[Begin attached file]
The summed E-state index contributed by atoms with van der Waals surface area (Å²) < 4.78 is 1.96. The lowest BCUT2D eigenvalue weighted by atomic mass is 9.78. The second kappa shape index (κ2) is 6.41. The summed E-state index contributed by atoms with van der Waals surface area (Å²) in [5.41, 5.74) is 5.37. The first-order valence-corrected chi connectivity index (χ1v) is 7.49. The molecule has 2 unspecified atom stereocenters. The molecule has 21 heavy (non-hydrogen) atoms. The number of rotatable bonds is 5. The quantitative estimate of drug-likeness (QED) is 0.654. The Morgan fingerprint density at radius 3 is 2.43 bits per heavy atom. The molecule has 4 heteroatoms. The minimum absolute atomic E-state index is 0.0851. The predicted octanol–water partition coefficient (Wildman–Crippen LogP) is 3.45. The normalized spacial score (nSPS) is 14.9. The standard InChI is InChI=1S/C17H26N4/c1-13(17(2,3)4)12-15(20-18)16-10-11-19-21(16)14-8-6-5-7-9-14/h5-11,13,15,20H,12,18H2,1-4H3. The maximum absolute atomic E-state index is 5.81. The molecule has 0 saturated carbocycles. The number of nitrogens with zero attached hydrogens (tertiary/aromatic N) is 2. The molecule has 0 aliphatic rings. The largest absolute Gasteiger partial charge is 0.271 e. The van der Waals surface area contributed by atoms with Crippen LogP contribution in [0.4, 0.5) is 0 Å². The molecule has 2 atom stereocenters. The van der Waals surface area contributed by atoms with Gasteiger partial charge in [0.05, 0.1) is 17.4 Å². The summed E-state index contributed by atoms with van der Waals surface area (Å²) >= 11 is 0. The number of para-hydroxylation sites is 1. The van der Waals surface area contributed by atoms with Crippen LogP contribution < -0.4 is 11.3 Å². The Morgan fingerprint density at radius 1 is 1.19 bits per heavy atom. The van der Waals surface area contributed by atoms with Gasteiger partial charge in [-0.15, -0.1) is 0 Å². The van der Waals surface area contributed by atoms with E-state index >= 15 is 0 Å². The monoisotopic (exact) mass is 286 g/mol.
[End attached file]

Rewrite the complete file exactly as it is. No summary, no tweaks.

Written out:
The summed E-state index contributed by atoms with van der Waals surface area (Å²) < 4.78 is 1.96. The lowest BCUT2D eigenvalue weighted by atomic mass is 9.78. The second kappa shape index (κ2) is 6.41. The summed E-state index contributed by atoms with van der Waals surface area (Å²) in [5.41, 5.74) is 5.37. The first-order valence-corrected chi connectivity index (χ1v) is 7.49. The molecule has 2 unspecified atom stereocenters. The molecule has 21 heavy (non-hydrogen) atoms. The number of rotatable bonds is 5. The quantitative estimate of drug-likeness (QED) is 0.654. The Morgan fingerprint density at radius 3 is 2.43 bits per heavy atom. The molecule has 4 heteroatoms. The minimum absolute atomic E-state index is 0.0851. The predicted octanol–water partition coefficient (Wildman–Crippen LogP) is 3.45. The normalized spacial score (nSPS) is 14.9. The standard InChI is InChI=1S/C17H26N4/c1-13(17(2,3)4)12-15(20-18)16-10-11-19-21(16)14-8-6-5-7-9-14/h5-11,13,15,20H,12,18H2,1-4H3. The maximum absolute atomic E-state index is 5.81. The molecule has 0 saturated carbocycles. The number of nitrogens with zero attached hydrogens (tertiary/aromatic N) is 2. The molecule has 0 aliphatic rings. The largest absolute Gasteiger partial charge is 0.271 e. The van der Waals surface area contributed by atoms with Crippen LogP contribution in [0.4, 0.5) is 0 Å². The molecule has 2 atom stereocenters. The van der Waals surface area contributed by atoms with Gasteiger partial charge in [0.05, 0.1) is 17.4 Å². The summed E-state index contributed by atoms with van der Waals surface area (Å²) >= 11 is 0. The number of para-hydroxylation sites is 1. The van der Waals surface area contributed by atoms with Crippen LogP contribution < -0.4 is 11.3 Å². The Morgan fingerprint density at radius 1 is 1.19 bits per heavy atom. The van der Waals surface area contributed by atoms with Gasteiger partial charge in [-0.15, -0.1) is 0 Å². The van der Waals surface area contributed by atoms with E-state index >= 15 is 0 Å². The monoisotopic (exact) mass is 286 g/mol.